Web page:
BIG MOMMA CHARITY - JUST IN TIME FOR MOTHER’S DAY!
Israeli history was shaped largely by charitable giving that sustained (and still sustains) communal institutions that seek to raise up impoverished communities. And this kind of giving was itself a means for creating a cohesive society. Before and in the first decades following Israel’s inception, the Jews moving to their ancient homeland from around the world often arrived with little by way of modern education, let alone the skills that they would need to survive in Israel’s economy.
One organization, AMIT (Americans for Israel and Torah) which took on that name only in 1980, came into being in the 1920s to provide special vocational and religious training to orphaned and immigrant children through schools, workshops, and children’s villages. It was the mother for children without mothers.
In Hebrew the acronym AMIT includes the word mother, and can be interpreted as the beginning of the word for “my mother” or “our mother.” These pendents were gifts to AMIT donors, which they were encouraged to wear to show that they supported this organization.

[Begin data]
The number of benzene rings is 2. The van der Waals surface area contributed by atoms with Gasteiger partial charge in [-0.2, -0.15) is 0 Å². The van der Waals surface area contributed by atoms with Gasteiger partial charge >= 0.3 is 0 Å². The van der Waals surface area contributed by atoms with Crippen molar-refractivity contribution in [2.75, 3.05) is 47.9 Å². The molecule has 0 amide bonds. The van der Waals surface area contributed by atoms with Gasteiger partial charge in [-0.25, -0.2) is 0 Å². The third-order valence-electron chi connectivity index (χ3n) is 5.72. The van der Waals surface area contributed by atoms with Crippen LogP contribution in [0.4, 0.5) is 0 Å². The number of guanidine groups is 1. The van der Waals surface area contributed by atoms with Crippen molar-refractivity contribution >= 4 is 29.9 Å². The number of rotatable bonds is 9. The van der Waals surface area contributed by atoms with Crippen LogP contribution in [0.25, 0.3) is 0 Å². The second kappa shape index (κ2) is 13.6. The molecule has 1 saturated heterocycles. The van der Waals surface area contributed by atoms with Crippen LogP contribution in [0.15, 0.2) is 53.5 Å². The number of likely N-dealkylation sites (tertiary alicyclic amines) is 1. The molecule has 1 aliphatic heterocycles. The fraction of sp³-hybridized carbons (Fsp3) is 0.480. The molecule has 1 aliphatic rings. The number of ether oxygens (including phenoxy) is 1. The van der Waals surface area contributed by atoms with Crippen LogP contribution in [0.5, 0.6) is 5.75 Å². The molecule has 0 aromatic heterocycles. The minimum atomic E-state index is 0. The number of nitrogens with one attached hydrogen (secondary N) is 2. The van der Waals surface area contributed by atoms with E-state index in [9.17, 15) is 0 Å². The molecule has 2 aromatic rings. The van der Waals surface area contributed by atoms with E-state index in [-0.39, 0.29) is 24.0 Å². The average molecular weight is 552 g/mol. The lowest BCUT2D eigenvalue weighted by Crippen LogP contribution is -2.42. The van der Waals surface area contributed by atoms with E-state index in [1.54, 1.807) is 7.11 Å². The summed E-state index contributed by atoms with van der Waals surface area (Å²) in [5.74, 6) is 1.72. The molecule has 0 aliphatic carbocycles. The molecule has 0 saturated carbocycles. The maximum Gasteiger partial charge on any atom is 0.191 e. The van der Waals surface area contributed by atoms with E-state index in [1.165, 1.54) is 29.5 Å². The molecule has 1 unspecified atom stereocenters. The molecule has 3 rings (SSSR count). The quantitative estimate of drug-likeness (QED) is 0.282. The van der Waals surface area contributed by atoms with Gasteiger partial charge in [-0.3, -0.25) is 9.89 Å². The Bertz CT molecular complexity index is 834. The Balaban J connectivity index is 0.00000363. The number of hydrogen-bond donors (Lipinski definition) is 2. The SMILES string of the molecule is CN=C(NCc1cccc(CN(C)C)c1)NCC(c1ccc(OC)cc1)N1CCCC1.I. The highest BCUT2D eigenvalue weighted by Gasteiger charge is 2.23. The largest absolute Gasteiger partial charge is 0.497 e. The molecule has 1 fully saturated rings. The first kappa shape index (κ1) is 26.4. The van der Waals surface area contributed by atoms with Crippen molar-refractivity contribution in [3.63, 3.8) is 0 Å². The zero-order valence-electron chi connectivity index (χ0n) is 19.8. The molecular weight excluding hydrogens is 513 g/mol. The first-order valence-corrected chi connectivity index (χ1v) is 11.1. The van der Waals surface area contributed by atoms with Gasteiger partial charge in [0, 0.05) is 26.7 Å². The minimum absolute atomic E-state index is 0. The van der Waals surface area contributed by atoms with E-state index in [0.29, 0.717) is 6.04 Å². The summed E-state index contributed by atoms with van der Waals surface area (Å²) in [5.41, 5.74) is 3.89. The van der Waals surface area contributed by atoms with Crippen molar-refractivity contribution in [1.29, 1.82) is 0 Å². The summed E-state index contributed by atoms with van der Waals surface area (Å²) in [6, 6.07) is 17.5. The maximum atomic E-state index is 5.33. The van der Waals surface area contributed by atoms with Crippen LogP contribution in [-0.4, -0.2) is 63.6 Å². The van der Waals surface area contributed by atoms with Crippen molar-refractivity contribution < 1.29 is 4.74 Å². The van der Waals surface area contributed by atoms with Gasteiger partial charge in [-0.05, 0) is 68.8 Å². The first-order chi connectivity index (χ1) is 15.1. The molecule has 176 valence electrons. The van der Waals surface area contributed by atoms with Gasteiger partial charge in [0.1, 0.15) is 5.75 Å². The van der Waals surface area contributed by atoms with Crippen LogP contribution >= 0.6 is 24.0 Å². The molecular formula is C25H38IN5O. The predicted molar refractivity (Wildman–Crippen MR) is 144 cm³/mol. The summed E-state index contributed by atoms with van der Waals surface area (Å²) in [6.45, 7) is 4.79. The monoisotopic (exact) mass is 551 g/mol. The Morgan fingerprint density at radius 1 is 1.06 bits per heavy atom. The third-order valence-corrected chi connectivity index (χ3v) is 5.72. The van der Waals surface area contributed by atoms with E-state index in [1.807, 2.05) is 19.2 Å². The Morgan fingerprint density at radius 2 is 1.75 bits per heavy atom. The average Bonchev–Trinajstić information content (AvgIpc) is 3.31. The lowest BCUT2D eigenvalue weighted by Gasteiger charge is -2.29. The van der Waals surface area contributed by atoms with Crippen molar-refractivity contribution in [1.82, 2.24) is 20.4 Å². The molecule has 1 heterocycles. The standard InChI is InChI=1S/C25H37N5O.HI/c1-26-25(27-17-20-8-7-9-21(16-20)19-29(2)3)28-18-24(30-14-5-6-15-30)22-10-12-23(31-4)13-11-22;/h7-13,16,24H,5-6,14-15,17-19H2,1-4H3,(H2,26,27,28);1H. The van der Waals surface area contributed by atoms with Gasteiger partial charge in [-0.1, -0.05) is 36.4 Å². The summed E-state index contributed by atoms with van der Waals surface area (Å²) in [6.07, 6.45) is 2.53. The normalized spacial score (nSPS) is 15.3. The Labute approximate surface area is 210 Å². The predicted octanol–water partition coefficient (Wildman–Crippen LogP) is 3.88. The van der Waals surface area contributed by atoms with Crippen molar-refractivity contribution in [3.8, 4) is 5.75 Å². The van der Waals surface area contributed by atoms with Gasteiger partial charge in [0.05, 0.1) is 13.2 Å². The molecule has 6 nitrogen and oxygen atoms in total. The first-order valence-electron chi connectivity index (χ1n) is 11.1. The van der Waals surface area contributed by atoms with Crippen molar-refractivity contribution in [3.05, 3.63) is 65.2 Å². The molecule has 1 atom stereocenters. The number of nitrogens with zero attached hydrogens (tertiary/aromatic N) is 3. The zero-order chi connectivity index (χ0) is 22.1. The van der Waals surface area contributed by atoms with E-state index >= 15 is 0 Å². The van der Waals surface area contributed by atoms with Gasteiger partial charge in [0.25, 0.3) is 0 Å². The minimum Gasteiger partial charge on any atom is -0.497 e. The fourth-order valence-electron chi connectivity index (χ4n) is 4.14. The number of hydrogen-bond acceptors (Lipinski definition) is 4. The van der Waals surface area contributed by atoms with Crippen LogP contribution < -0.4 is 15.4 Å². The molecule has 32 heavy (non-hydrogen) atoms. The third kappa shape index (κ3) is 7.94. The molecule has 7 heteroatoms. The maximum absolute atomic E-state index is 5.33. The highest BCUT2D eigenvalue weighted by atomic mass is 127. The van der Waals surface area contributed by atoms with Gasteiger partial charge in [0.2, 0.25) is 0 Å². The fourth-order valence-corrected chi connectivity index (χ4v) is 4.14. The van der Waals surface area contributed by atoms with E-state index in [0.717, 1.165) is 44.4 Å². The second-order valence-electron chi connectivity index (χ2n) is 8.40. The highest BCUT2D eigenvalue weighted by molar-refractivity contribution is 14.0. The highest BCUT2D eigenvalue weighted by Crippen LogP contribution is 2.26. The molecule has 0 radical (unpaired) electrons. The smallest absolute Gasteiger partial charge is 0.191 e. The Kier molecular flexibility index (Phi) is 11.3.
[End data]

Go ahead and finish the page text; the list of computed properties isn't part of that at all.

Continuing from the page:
* “Mother in Israel” pendants, 1984 and 1985, YU MUSEUM colleciton
THE SUN IS SHINING AND THE BIRDS ARE CHIRPING. TIME TO BUST OUT THE SPRING CLOTHES.
Perhaps you might try this fantastic Yemenite-embroidered top on for size? The donor purchased this blouse during her honeymoon in a shop called Esther’s in Jerusalem. Many immigrant women earned money by embroidering articles of clothing using traditional decorative motifs to be purchased by tourists.
Blouse decorated with Yemenite embroidery
Collection of Yeshiva University Museum
Gift of Charlotte Schneierson